The appropriate azole to use for CNS blastomycosis is a difficult therapeutic decision. Fluconazole achieves the highest levels in CSF, but is less active than itraconazole, which does not achieve measurable CSF levels. However, there are case reports showing success with either agent. Voriconazole is increasingly reported as efficacious for CNS blastomycosis; it achieves CSF levels that are approximately 50% of serum levels and has good in vitro activity against the organism. The decision which agent to use will depend partly on the tolerability of the agent. There are no data to suggest that one agent is superior.

  • Resistance to antifungal agents has not been described with B. dermatitidis.

How do patients contract this infection, and how do I prevent spread to other patients?

  • Epidemiology:

    Blastomycosis is acquired by inhalation of the conidia of the mold phase of B. dermatitidis from the environment. The organism is found in soil and rotting wood and vegetation, especially in those areas near to waterways. Exposure can be through activities of daily living in persons who live in areas highly endemic for B. dermatitidis. In other instances, infection has occurred secondary to activities, such as cleaning an old cabin, tearing apart an abandoned beaver dam, cleaning brush from the land. Hunters and their dogs are both at risk of acquiring infection when they are hunting in the woods. Although most cases are sporadic, outbreaks have been described, usually related to communal activities that involve moving soil or clearing brush.

    Blastomycosis is geographically restricted (Figure 1). The endemic areas are the Mississippi and Ohio River basins, including the north central United States around the Great Lakes and extending into the Canadian Provinces of Manitoba and Ontario and the St. Lawrence Seaway. Sporadic cases have been reported from Colorado, Hawaii, South America, and Africa, presumably related to microfoci in which the organism exists. Certain areas in the upper midwest, around the Great Lakes have been identified as being highly endemic for blastomycosis; in these areas, both dogs and humans have high attack rates.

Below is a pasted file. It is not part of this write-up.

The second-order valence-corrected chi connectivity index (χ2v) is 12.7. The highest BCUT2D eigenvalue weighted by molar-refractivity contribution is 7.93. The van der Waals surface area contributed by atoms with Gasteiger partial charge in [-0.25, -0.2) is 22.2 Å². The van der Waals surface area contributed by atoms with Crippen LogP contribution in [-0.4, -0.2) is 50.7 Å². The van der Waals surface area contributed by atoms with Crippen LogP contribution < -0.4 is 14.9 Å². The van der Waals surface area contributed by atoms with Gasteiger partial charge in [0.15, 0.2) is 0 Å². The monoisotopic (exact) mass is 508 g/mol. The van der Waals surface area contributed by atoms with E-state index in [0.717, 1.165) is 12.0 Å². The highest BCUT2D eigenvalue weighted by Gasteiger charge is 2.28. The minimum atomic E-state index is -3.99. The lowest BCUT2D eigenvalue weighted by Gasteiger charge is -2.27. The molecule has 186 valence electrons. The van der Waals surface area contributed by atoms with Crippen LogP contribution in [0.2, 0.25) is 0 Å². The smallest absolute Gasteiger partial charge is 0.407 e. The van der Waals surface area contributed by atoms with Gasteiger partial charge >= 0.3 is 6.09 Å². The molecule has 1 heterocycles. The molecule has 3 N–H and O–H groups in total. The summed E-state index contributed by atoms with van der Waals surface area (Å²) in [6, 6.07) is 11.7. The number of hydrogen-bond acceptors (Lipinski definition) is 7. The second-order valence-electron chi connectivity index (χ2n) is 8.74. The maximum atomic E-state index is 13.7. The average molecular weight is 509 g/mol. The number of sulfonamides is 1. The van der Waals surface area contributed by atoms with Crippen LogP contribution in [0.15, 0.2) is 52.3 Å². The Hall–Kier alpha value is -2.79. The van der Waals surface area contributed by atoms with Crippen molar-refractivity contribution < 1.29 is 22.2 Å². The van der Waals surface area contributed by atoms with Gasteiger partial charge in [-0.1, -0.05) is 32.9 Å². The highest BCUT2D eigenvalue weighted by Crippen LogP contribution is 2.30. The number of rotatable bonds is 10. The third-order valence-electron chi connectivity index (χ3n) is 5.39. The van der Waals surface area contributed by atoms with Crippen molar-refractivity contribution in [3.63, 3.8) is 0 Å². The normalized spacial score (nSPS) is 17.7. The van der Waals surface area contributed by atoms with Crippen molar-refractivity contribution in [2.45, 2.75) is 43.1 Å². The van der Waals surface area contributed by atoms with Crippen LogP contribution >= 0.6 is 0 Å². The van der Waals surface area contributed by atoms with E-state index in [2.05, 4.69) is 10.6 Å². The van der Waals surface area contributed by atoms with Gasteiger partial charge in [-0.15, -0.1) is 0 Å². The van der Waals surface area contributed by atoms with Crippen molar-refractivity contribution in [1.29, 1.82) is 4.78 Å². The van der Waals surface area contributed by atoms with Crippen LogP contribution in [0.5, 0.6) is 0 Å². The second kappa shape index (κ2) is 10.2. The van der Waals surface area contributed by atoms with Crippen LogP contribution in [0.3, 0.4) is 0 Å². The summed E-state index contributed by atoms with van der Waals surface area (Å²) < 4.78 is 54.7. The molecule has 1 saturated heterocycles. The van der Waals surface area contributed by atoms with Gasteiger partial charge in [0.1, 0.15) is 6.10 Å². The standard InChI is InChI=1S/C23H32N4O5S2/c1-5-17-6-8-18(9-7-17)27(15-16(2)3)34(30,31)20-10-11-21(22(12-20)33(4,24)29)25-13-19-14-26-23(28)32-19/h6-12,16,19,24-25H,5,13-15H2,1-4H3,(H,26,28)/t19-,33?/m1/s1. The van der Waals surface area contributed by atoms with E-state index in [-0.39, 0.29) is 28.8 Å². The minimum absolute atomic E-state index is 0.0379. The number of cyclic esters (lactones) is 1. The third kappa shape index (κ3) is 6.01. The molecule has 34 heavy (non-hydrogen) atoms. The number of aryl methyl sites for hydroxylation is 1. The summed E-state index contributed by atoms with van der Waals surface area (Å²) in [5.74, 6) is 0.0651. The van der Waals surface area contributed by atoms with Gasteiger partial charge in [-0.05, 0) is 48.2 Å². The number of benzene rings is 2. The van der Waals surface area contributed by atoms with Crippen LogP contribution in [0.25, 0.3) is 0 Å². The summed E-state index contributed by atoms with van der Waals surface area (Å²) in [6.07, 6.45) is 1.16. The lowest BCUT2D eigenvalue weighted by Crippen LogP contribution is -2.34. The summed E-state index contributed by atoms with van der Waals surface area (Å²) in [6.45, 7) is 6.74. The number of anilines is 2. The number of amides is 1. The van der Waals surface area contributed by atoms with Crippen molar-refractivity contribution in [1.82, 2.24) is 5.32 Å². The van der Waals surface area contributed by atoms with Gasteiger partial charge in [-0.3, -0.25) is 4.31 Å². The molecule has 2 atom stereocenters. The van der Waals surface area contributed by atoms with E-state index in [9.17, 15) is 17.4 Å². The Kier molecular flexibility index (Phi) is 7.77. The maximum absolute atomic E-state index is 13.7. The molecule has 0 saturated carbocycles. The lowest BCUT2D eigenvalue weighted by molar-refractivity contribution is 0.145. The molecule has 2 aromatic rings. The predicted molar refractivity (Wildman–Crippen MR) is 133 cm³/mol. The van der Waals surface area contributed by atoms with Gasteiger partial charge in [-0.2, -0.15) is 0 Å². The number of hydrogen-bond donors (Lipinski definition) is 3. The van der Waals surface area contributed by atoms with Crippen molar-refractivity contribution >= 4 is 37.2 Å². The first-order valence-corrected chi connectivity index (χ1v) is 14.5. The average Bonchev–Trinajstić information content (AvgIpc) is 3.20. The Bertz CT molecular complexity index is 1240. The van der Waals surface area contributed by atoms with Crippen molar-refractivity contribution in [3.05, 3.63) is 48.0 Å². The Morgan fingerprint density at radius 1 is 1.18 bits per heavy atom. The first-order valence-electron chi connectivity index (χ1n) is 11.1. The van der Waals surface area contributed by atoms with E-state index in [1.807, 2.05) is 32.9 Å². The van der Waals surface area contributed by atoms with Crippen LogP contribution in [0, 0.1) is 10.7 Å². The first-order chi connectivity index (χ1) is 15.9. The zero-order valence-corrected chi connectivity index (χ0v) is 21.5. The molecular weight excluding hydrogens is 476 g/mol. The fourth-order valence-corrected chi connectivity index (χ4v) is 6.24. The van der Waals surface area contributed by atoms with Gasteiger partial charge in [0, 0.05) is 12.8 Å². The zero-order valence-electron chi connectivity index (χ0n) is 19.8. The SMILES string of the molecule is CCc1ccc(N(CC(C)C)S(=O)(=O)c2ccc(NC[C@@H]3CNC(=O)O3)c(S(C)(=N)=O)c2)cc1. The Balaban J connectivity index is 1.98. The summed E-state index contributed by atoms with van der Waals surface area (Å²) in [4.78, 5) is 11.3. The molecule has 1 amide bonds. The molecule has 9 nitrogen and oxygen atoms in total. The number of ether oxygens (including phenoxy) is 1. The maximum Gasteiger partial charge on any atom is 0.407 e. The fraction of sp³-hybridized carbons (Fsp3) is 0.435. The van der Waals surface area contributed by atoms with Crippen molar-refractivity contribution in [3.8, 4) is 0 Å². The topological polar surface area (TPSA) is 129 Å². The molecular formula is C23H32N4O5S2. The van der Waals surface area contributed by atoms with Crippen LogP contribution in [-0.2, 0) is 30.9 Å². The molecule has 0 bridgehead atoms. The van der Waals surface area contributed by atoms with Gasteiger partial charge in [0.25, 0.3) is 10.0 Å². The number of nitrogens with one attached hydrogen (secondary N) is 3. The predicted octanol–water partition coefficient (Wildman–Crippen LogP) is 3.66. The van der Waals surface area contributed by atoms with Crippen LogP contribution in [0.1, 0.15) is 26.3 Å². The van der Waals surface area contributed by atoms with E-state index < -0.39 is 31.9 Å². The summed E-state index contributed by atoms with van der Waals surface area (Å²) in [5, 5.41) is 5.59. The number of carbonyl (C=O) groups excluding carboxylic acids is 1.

• There are no Infection control issues as this disease is not spread from person to person.

  • There is no vaccine available

  • There is no prophylaxis recommended

Figure 1.

Distribution of the endemic mycoses in the United States.

What host factors protect against this infection?

  • Immunity to B. dermatitidis is comprised of both non-specific innate responses and specific cell-mediated immunity. After inhalation of the conidia of the mold form of the organism from the environment, neutrophils and alveolar macrophages phagocytize and kill the conidia. Organisms that have not been killed undergo a change to the yeast phase in the lungs. Spread occurs hematogenously to distant organs, especially the skin, osteoarticular structures, and genitourinary tract. Most healthy persons are able to restrict the growth of the yeast phase organisms to the lung. However, even healthy hosts not infrequently develop skin lesions that are established by hematogenous spread. immunosuppressed individuals are more likely to have widespread dissemination to many organs. Persons at greatest risk include those who have deficient cell-mediated immunity, including those who have HIV infection with low CD4 counts and transplant recipients. Less commonly, persons receiving tumor necrosis factor (TNF) inhibitors can develop disseminated blastomycosis.